There is an interesting story in the Washington Post last Friday regarding cell phones and its use as a social networking tool. The idea is simple: the GPS in your phone lets your friends on your phone know when you are in physical proximity to their phone. The idea is that you, through your phone, have “presence” and your friends can see you out when you are in their area.
I first heard about this use of cell phone technology in 2003 at a conference Mike and I attended in Geneva Switzerland in conjunction with a United Nations event on the Internet Society. At the conference, 5 executives from the Asian divisions of various technology companies–from Microsoft to Samsung–talked about the use of technology in Asia such as social networks via cell phones. The use of Internet and other technologies in Asia–from text messaging to streaming video to cell phones–were much more advanced than what we were using in the United States and were more widely adopted.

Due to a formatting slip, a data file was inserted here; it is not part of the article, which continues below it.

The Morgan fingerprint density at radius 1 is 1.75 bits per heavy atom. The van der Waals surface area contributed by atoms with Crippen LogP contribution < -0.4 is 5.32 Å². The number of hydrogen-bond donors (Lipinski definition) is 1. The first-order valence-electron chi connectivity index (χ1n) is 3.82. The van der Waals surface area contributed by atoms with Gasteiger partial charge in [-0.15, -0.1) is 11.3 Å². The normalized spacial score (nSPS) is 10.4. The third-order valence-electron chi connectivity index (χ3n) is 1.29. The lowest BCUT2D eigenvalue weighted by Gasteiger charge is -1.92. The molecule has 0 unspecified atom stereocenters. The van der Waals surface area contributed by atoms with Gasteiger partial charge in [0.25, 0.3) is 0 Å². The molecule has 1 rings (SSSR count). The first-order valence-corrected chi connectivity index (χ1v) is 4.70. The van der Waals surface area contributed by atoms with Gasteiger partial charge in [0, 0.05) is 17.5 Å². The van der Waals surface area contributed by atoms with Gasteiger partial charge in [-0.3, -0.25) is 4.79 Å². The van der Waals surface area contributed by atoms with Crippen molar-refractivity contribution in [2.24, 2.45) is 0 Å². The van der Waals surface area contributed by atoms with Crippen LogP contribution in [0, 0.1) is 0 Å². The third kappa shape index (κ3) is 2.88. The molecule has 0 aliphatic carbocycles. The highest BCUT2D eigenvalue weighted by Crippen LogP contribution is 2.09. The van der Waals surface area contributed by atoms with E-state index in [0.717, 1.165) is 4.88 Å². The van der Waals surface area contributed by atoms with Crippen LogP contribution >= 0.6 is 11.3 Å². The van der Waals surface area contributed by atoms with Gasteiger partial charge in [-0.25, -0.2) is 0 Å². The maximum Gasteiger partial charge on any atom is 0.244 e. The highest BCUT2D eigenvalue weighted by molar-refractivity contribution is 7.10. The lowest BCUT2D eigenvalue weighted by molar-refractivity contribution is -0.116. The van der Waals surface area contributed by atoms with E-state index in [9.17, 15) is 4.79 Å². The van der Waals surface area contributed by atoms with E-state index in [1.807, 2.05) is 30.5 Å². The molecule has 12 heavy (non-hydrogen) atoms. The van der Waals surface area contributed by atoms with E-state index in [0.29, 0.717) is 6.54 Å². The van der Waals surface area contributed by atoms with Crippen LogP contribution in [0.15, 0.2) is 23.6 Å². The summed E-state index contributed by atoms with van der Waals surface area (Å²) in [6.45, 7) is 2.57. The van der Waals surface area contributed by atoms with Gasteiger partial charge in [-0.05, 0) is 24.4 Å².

What was interesting was the views of some Americans at the conference toward this use of technology generally compared to the views of others from Europe and Asia. Americans were much more concerned about issues of security, privacy, and the like compared to others. What many other international participants saw as advances in technology and technology use, Americans saw as threats. In what had to be the most amusing exchange of the conference, one American got into an exchange about the threats to privacy with the 5 executives. It then came out that this person not only did not have a television, she did not have a cell phone or use the Internet regularly. (Why was she at a conference on the digital society?!)
The debate about the role of technology in elections is similarly divided. Americans are concerned about electronic voting. Europeans are conducting experiments with voting on cell phones and Estonia will have their second election with Internet voting in March. The Dutch, French, and Swiss already do regular trials of Internet voting. It will be interesting to see, in a few years, how American elections compare to those internationally. Given the vast differences we have in our views of technology, there might be quite a difference.